Over the past few decades, spanking as a method of training and discipline has fluctuated in popularity among American parents. Dr. Spock’s book was a major influence upon the methodology of my parents’ generation. That generation also raised children responsible for the most dramatic increase in divorce, crime, and teen suicide in American History (not counting the Great Depression). We’re not laying the responsibility of the country at one man’s feet, but new trends affect societies. It’s an unavoidable truth. And Dr. Spock said we shouldn’t spank our children.
The American Academy of Pediatrics’ official policy says:
“Despite its common acceptance, spanking is a less effective strategy than timeout or removal of privileges for reducing undesired behavior in children. Although spanking may immediately reduce or stop an undesired behavior, its effectiveness decreases with subsequent use. The only way to maintain the initial effect of spanking is to systematically increase the intensity with which it is delivered, which can quickly escalate into abuse. Thus, at best, spanking is only effective when used in selective infrequent situations.”
Though he acknowledges that many well-adjusted adults were spanked as children, Dr. Spock agrees with the AAP and offers several reasons why he discourages the use of spanking:
1. Spanking as a replacement for instruction leads to resentment and the desire to avoid being caught.
2. Spanking teaches a child that the bigger, stronger person has the power to get his/her way.
3. Children react better to praise and high expectations.
Refuting Spock’s Statements (My Response in 2008)
Responding to Dr. Spock isn’t the goal here, but let’s briefly answer these statements so we can continue moving forward.
1. Spanking doesn’t have to be a replacement for instruction. To refute spanking on those grounds is to address a non-issue. Perhaps some parents ignore teaching and instructing their children. That, however, does NOT make spanking responsible for this decision. Baby and bathwater, people. Stick to the issue. What about instructing your children AND spanking when necessary?
2. Spanking can have this affect on a child if the child’s heart is not tended. Cruel punishment of any kind will breed resentment, and a rebellious heart WILL look forward to the future when he/she has grown large enough to defend himself/herself. Again, this is an argument against the abuse of spanking, not the correct use.
3. Children do in fact react well to praise and high expectations. The missing element in both Spock’s and the AAP’s positions is that of training. If you train your child as a baby to obey and focus on disciplining a child toward good behavior rather than only punishing bad behavior, you are much more likely to produce a well-balanced person.
So Is Spanking Still Necessary? (My Response in 2015)
UPDATED 2015: When I first wrote this post, back in 2008, I was confident that the answer was, is and always will be “yes”. At that time, I had a one year old child and no experience disciplining a child of my own. My opinions reflected my interpretation of my own childhood. I saw positive results from spanking in my own life, and assumed that this is the best path for all parents regardless of time or placement in history.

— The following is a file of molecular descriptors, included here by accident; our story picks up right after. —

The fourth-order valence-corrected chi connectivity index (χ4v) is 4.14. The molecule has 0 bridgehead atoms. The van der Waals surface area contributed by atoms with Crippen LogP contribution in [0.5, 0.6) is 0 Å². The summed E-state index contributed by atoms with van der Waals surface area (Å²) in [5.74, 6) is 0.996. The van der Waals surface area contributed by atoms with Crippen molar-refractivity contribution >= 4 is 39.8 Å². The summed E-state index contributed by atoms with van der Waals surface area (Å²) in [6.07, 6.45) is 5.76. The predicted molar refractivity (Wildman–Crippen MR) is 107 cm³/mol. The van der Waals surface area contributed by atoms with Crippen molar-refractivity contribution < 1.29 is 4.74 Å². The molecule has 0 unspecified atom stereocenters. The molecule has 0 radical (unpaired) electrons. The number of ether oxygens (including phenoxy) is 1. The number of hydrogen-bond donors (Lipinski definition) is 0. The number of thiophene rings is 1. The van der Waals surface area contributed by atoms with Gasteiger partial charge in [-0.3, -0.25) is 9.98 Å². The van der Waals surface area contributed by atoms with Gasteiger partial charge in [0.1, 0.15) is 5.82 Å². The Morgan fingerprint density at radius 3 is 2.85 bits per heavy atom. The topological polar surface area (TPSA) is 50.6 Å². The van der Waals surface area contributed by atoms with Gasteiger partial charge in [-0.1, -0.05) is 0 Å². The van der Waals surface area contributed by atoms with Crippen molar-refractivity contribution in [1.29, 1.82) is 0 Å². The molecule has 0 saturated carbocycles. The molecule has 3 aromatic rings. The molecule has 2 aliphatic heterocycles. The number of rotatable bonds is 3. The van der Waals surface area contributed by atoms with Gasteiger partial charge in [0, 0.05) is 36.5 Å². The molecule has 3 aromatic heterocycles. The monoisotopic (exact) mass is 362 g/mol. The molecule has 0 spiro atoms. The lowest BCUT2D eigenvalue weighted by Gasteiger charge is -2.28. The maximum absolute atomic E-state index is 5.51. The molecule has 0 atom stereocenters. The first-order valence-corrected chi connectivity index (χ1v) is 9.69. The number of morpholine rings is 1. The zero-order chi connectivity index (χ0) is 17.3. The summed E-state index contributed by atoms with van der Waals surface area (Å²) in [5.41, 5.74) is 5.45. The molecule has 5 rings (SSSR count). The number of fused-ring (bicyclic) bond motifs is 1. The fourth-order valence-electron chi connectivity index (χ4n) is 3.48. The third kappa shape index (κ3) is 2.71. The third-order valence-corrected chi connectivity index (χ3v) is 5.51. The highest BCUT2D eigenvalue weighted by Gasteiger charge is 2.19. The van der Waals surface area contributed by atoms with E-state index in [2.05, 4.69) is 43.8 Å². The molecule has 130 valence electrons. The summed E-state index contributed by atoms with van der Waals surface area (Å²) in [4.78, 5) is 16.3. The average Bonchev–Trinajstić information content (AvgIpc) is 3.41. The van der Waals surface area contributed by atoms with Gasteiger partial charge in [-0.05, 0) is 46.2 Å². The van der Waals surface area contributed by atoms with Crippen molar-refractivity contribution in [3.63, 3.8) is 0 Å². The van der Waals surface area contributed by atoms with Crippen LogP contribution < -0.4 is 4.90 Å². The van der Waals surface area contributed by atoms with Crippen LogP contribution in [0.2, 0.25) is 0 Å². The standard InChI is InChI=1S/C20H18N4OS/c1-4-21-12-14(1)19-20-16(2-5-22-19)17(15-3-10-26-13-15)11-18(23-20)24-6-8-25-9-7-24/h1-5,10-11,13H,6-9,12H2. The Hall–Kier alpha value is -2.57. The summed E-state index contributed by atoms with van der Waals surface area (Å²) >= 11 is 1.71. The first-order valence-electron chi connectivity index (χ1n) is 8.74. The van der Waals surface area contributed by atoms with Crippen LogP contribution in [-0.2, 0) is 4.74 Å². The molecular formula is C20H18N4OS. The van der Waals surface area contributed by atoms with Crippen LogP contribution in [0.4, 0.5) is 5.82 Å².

I have historically been more geared toward truth than love, which predisposed me to prefer “setting a child straight” over acting in kindness. But before we quote Scriptures about sparing the rod to justify spanking, let’s also acknowledge that it says “it is His KINDNESS that leads us to repentance.” Not His wrath. Not His firm hand. Kindness leads people to repentance because it wins us over. We can be LOVED into change.
I regret that I ever endorsed To Train Up A Child, and I no longer do so. Of all the parenting models I have encountered, I am much more prone toward Positive Parenting, which enables us to speak into a child’s identity and worth and place of importance and belonging.
It is my mission to see children edified and built up as people, giving them clear-cut opportunities to contribute to the family. And to highlight clearly how each child is a valuable and irreplaceable person in our social community.
I used to believe that properly applied spanking can relieve the child’s conscience and resets the clock. In essence spanking was a demonstration of life’s consequences for bad choices. I used to believe that spanking can guard a child’s heart from persistent guilt and shame. That without proper punishment, a child will live with the shame of getting away with wrongdoing.
I still believe that children should be allowed to live without shame. But my preferred method for arriving there looks nothing like the original content of this article.
I prefer the concept of using “Heart, Mind, and Soul Time” as the cornerstone of all parenting, in which a parent devotes some time every single day to spend with an individual child doing what that child wants to do. No distractions. No interruptions. This quality time builds trust, confidence, indentity, and value. As you invest into your child, you earn an all new level of respect and consideration.
We are equipping our children to be better than ourselves. And to arrive at that lofty goal, we must stretch beyond the confines of our childhood experiences and seek to define a better way of doing things that have a lasting, permanent effect on our children.
© 2008 – 2015, Daniel Dessinger. All rights reserved.